The robot can manipulate its own shape. Image Credit: YouTube / New Scientist
Microrobotics engineers have built a robot that is both mobile and capable of folding itself in to shape.
Developed at Harvard University, the real-life Transformer consists of a butterfly-shaped net of panels that the robot can manipulate in to a shape that enables it to shamble along using two battery-powered microcircuits attached to each side.
Inspired by Japanese origami, the contraption is able to fold its panels, which are made from a sheet of memory plastic, by heating the interconnecting copper tracks.
The engineering team hopes that robots like this could one day prove invaluable in helping to find earthquake survivors trapped in rubble. By changing its shape the robot would have an advantage in exploring narrow gaps through which conventional robots would never be able to fit.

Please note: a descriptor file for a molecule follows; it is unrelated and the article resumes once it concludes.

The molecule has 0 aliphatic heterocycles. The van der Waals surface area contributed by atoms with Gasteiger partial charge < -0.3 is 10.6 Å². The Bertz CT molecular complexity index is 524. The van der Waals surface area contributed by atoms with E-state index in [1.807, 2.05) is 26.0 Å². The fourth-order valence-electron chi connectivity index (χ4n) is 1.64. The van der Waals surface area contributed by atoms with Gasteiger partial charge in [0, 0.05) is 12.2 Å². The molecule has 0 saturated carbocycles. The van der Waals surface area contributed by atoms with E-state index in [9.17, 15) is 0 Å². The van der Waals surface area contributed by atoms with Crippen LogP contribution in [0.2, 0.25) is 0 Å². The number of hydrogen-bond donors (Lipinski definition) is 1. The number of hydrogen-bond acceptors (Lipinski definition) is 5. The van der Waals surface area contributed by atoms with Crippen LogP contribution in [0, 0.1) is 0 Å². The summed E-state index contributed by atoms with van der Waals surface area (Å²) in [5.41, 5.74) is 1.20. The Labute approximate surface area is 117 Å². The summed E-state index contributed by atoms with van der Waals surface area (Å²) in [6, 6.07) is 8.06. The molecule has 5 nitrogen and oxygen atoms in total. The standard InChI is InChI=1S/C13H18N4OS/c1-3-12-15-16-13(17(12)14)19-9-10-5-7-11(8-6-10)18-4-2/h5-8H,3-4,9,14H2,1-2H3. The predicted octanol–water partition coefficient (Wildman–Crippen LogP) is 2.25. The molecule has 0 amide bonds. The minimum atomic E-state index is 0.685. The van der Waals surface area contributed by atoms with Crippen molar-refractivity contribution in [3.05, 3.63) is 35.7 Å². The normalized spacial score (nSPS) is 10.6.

"I think what this Harvard team have done is great," said Chris Melhuish of the UK's Bristol Robotics Laboratory. "If you're clever, you can design the material so that its shape is in charge of the robot's self-organisation rather than a complicated and expensive computer. That is precisely what they have done here Ė it is promising stuff."
Source: New Scientist | Comments (9)